In addition to this profitability effect, offering grocery delivery services to students will help the business capitalize on customer loyalty.Based on our analysis, the correlation between monthly use of the fast food service and monthly use of the grocery service is over 0.60 (Exhibit 18).Therefore, heavy users of the fast food delivery service will most likely be heavy users of the grocery delivery service too.By offering these dual services, DeliverMe Food will capitalize on the crossover between these markets.
Underclassmen will pay more for grocery delivery services
According to our analysis, underclassmen are willing to pay a higher premium for the niche grocery delivery service.Based on our regressions on monthly use of the grocery service and willingness to pay, year in school is a significant driver of both quantity and profitability of this service (Exhibit 19).In addition, our crosstabs of class’s relationship with monthly use and willingness to pay showed that underclassmen would be both heavier users and higher payers (Exhibit 20).Both of these results were significant at the 0.01 level.As a result, we suggest that DeliverMe Food offers grocery delivery services to students by focusing on first and second year dorms.
Lack of time is the main reason students would use the grocery delivery service
Students cited lack of time and lack of transportation as reasons that they would use the grocery delivery service (Graph 4).As was the case with the fast food delivery service, no time was the most common reason that students would use the grocery service, given by 45% of respondents.Therefore, we suggest that Ann Wells advertise in the same, busy places as the fast food service, such as libraries.Our regression of monthly use of the grocery delivery shows that both no time and too much of a hassle are responses that significantly drive demand for the grocery service.This confirms our suggestion that Ann Wells should promote the business in areas like libraries, the Commerce school, and the Architecture school.Also, time constrained students may be more willing to pay for the convenience of the service.
Access to transportation and other drivers were surprisingly insignificant
Many variables that we thought would drive demand for our services were insignificant in our data analysis.
Access to transportation.We thought that students who don't have access to a car would be more interested in these services.However, that correlation did not hold in any of our analyses.
Satisfaction with dining halls.We thought that students who aren't satisfied with the dining halls would have a higher demand for these services.However, satisfaction with dining halls and monthly use of our services weren't related.
Current Fast Food Spending.We thought that current fast food spending would influence willingness to pay and interest in the service.Although current eating habits were significant drivers, fast food spending wasn't.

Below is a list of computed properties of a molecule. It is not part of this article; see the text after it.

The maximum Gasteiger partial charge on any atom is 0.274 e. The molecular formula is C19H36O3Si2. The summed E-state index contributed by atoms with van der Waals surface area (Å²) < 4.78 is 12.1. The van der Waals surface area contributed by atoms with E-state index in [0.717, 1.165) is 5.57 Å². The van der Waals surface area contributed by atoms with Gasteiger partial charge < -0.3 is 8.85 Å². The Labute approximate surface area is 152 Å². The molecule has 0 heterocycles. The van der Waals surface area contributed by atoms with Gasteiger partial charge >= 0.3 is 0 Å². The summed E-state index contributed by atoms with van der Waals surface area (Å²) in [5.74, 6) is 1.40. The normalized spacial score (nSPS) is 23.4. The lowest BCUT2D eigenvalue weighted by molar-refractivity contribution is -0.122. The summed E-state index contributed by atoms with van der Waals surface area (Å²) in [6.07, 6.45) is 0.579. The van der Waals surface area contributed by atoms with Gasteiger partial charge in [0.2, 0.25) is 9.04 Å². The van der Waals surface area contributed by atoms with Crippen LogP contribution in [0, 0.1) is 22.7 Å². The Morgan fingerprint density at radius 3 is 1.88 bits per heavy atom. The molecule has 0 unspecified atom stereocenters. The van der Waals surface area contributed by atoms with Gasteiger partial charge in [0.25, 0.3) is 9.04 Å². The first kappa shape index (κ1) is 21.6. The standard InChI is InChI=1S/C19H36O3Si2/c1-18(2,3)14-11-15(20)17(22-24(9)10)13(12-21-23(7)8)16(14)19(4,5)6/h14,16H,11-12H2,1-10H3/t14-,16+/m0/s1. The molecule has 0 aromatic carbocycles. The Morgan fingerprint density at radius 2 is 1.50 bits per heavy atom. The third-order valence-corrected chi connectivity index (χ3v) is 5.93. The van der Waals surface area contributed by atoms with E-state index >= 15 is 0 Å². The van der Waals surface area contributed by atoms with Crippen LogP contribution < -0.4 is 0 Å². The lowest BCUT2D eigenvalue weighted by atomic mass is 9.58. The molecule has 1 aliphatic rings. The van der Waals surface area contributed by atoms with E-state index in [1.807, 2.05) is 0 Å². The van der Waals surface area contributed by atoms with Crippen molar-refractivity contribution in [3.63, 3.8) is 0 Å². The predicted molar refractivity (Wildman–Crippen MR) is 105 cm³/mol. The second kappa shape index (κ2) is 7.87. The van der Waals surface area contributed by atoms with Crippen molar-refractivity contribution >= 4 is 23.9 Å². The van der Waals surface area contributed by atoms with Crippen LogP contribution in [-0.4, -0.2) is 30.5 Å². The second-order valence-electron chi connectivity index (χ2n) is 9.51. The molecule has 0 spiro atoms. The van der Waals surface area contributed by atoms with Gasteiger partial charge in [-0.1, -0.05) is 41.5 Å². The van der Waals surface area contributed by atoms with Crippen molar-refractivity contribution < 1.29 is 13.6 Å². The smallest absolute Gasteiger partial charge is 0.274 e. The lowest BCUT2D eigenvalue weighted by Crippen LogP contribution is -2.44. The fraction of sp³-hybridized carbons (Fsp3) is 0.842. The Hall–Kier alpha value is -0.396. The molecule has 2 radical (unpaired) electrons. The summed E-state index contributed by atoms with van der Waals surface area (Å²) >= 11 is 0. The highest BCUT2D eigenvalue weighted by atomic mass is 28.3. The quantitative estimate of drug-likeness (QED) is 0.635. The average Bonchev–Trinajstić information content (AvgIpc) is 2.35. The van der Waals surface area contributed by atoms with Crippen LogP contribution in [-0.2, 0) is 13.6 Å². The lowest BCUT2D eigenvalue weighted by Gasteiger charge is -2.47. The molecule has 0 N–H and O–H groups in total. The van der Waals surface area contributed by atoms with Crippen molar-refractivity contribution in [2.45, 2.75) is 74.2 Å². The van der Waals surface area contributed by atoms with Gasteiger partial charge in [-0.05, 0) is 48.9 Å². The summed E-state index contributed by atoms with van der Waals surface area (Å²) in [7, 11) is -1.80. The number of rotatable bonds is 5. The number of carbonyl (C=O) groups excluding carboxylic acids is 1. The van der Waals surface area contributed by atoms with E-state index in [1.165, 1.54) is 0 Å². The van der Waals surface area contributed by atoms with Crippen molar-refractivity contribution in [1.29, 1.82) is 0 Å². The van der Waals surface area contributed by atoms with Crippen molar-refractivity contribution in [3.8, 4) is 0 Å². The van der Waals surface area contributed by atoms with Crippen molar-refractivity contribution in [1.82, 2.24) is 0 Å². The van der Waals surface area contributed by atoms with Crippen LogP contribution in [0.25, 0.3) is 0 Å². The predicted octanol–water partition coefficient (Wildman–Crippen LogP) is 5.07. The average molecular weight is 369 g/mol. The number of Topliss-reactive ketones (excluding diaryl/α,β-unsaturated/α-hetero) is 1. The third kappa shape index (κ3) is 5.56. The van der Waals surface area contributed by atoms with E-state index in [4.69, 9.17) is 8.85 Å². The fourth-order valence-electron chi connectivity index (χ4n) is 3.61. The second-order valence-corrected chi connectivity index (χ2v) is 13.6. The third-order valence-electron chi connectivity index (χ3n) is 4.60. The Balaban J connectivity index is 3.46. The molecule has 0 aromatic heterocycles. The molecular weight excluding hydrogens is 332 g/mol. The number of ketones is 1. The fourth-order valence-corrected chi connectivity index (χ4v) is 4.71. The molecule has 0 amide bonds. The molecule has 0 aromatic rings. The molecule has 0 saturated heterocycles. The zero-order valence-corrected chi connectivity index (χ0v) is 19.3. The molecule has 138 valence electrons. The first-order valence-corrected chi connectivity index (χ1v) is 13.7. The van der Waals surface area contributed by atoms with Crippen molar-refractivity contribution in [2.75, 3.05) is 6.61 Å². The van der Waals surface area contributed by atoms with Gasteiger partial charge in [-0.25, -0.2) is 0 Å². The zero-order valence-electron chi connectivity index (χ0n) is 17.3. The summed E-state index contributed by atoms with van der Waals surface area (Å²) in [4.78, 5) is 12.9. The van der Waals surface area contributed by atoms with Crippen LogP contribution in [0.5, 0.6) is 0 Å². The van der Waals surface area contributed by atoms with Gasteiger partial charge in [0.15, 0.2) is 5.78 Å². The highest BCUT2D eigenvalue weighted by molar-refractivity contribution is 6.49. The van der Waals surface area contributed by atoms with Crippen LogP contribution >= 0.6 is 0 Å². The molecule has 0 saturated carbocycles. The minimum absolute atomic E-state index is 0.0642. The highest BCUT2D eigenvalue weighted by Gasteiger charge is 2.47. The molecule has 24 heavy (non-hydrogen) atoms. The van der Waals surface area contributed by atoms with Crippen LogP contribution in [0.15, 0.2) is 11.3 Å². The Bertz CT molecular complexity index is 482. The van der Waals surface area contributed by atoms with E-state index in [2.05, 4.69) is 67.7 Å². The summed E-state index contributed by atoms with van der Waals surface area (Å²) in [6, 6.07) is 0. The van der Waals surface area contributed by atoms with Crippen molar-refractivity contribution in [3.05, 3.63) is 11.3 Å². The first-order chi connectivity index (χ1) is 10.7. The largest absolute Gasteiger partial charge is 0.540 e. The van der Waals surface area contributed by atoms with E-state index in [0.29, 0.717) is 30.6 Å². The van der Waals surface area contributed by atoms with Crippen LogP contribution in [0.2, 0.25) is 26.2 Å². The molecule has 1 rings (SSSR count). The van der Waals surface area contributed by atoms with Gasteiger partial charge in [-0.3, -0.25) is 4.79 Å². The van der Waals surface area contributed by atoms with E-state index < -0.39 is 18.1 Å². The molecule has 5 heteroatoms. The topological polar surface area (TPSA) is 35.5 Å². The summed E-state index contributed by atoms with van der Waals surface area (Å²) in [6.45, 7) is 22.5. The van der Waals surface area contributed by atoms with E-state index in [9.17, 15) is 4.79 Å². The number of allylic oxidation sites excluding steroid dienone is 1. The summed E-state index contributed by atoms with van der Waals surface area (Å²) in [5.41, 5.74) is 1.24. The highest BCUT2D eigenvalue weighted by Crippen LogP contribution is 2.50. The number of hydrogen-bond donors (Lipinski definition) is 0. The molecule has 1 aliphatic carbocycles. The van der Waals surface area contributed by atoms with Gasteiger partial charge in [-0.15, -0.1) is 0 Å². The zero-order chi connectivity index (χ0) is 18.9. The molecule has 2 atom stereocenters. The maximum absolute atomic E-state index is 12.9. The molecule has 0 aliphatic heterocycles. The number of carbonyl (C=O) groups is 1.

The insignificance of these variables disproved many of our hypotheses.However, we still think that issues such as transportation access could have an effect that we did not find, especially since lack of transportation was cited as a primary reason for using the fast food delivery service.Also, variables such as satisfaction with dining halls could have a different relationship than we anticipated.Lastly, the business’s services could actually be more of a supplement to dining halls than a competitor to dining halls.
Our study had a number of limitations
We formulated our research study to reduce the uncertainty associated with starting DeliverMe Food.However, it is important that Ann Wells know about the limitations of the study and how they may have affected the results.
The secondary research that we conducted indicated that similar businesses operate in densely populated metropolitan areas in order to have sufficient demand for their service throughout the entire year.Our questionnaire only gauged student demand during the academic year.During breaks, the demand for DeliverMe Food may not be sufficient to ensure profitability.It is important that Ann Wells conduct more research to estimate demand during these periods.
While conducting field research, some students chose not to fill out the questionnaire, which led to a non-response error.The rate of non-response for our study was relatively low at around 20%.Although the sample was representative of the undergraduate population by year and gender, it is possible that non-response error may have affected the conclusions by creating self-selecting biases.
In addition, despite the pretesting that we conducted, there were a few response errors.The most problematic question involved ranking meal times from most preferred to least preferred.Some students didn’t read the instructions and instead placed a check mark next to particular meal times.We were unable to include these respondents’ answers to this particular question and therefore a significant amount of data was lost.As discussed above, the failure of many students to provide answers to this question gave us a reasonable estimate of respondent inability error.